To get this part of the dma_ API, you must #include <linux/dmapool.h>

Many drivers need lots of small dma-coherent memory regions for DMA
descriptors or I/O buffers.  Rather than allocating in units of a page
or more using dma_alloc_coherent(), you can use DMA pools.  These work
much like a struct kmem_cache, except that they use the dma-coherent allocator,
not __get_free_pages().  Also, they understand common hardware constraints
for alignment, like queue heads needing to be aligned on N-byte boundaries.


	struct dma_pool *
	dma_pool_create(const char *name, struct device *dev,
			size_t size, size_t align, size_t alloc);

The pool create() routines initialize a pool of dma-coherent buffers
for use with a given device.  It must be called in a context which
can sleep.

The "name" is for diagnostics (like a struct kmem_cache name); dev and size
are like what you'd pass to dma_alloc_coherent().  The device's hardware
alignment requirement for this type of data is "align" (which is expressed
in bytes, and must be a power of two).  If your device has no boundary
crossing restrictions, pass 0 for alloc; passing 4096 says memory allocated
from this pool must not cross 4KByte boundaries.


	void *dma_pool_alloc(struct dma_pool *pool, gfp_t gfp_flags,
			dma_addr_t *dma_handle);

This allocates memory from the pool; the returned memory will meet the size
and alignment requirements specified at creation time.  Pass GFP_ATOMIC to
prevent blocking, or if it's permitted (not in_interrupt, not holding SMP locks),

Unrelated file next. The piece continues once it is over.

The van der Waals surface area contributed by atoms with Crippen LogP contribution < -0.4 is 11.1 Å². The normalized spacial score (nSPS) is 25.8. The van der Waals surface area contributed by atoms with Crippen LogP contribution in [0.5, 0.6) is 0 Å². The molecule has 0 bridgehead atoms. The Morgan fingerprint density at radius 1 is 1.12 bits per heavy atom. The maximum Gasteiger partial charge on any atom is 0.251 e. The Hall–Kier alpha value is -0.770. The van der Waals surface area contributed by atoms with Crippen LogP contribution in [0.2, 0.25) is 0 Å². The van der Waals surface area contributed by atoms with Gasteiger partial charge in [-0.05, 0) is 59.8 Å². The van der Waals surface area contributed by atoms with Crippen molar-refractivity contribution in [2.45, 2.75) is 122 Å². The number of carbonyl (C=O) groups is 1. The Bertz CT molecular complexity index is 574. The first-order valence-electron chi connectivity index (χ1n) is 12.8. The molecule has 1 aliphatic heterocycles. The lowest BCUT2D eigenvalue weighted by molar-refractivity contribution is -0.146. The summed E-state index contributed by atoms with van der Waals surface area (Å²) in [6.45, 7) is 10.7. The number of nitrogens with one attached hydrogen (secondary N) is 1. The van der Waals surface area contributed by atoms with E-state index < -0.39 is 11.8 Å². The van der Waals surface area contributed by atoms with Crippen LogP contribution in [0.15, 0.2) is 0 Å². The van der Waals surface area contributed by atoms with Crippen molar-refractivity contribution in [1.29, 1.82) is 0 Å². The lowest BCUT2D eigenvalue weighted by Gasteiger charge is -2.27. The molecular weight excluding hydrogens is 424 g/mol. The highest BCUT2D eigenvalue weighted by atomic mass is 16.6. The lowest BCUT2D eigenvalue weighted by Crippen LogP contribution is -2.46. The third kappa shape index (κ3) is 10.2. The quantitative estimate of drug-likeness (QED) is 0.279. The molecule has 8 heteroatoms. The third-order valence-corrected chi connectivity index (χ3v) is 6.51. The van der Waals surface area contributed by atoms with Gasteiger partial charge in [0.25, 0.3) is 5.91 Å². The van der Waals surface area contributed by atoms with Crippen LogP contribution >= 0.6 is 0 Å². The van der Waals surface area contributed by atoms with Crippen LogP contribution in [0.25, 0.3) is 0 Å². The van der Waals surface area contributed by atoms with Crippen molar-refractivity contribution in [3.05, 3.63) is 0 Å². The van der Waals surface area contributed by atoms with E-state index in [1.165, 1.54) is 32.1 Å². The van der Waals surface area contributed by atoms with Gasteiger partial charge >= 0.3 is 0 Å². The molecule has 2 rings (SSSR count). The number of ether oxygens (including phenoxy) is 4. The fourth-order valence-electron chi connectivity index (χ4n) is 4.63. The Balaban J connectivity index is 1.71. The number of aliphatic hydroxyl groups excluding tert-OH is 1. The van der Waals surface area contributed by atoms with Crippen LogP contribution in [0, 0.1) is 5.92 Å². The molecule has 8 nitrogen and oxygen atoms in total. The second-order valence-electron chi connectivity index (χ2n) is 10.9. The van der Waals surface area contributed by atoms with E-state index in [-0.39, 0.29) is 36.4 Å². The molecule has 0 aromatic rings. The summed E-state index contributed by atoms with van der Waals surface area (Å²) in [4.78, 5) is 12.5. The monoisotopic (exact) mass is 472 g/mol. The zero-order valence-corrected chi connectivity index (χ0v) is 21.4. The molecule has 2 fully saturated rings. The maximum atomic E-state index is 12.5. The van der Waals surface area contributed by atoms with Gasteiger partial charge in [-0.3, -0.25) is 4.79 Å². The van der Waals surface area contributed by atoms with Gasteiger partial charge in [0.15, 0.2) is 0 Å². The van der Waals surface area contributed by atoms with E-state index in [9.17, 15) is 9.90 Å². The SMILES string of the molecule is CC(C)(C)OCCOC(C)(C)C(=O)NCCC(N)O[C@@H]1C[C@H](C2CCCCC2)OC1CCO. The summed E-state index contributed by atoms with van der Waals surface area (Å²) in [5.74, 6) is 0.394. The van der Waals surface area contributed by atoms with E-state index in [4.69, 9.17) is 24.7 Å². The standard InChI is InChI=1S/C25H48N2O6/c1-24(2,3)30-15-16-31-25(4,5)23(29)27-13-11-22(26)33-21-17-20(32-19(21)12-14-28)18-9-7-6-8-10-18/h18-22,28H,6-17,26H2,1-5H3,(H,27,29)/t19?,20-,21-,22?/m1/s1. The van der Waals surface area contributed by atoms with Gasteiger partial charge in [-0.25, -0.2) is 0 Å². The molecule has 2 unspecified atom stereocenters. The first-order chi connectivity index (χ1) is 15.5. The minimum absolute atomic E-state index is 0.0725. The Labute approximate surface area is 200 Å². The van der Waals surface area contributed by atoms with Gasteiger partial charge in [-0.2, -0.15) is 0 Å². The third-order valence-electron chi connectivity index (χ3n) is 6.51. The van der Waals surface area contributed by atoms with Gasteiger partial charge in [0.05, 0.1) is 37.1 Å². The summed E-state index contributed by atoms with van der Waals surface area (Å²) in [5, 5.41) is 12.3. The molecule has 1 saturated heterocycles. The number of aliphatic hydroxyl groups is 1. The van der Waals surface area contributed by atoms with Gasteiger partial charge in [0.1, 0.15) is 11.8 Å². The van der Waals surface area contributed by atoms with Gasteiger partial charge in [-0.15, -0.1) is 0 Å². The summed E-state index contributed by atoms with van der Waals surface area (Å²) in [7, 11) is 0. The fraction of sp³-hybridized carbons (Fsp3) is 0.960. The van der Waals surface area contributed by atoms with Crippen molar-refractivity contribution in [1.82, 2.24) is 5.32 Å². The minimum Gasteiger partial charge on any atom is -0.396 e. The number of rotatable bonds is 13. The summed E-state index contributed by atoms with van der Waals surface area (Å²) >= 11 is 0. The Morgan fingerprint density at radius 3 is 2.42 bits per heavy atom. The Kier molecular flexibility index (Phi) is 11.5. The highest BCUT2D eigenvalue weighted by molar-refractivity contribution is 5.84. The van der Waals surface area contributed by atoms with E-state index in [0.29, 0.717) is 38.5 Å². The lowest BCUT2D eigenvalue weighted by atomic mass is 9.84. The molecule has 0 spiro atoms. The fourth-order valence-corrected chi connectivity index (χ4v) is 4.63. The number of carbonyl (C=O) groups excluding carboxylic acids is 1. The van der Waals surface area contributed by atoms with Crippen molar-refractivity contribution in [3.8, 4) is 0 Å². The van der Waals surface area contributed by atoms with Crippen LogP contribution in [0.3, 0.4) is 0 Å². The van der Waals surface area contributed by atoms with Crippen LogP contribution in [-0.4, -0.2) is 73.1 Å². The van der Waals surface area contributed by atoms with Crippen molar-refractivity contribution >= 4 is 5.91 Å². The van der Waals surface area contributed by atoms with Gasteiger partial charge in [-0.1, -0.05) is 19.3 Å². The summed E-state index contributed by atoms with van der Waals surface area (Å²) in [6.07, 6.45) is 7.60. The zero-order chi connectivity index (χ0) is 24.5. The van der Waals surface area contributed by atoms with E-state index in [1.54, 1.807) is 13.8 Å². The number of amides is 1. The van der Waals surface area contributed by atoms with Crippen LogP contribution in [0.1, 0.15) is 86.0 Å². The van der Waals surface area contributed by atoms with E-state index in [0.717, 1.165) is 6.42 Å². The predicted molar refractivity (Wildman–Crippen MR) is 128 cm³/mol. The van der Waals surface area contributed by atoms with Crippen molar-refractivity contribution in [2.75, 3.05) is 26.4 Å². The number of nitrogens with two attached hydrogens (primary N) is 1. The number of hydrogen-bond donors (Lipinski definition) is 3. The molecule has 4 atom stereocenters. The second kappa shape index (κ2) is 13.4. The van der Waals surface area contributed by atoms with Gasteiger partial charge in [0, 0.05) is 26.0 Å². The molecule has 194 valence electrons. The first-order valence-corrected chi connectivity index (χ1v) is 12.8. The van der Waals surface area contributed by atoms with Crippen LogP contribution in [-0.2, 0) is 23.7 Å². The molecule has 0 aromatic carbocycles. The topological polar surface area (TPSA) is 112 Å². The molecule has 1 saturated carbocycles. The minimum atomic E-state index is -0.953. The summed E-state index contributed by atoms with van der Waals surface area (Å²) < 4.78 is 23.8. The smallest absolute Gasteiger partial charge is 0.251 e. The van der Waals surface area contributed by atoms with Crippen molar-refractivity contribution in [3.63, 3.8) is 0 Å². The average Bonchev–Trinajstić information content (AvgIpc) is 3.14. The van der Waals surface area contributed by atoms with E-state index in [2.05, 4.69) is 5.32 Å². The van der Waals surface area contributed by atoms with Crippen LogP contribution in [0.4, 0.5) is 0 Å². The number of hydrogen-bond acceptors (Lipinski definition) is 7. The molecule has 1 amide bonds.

pass GFP_KERNEL to allow blocking.  Like dma_alloc_coherent(), this returns
two values:  an address usable by the cpu, and the dma address usable by the
pool's device.


	void dma_pool_free(struct dma_pool *pool, void *vaddr,
			dma_addr_t addr);

This puts memory back into the pool.  The pool is what was passed to
the pool allocation routine; the cpu (vaddr) and dma addresses are what
were returned when that routine allocated the memory being freed.


	void dma_pool_destroy(struct dma_pool *pool);

The pool destroy() routines free the resources of the pool.  They must be
called in a context which can sleep.  Make sure you've freed all allocated
memory back to the pool before you destroy it.


Part Ic - DMA addressing limitations
------------------------------------

int
dma_supported(struct device *dev, u64 mask)

Checks to see if the device can support DMA to the memory described by
mask.

Returns: 1 if it can and 0 if it can't.

Notes: This routine merely tests to see if the mask is possible.  It
won't change the current mask settings.  It is more intended as an
internal API for use by the platform than an external API for use by
driver writers.

int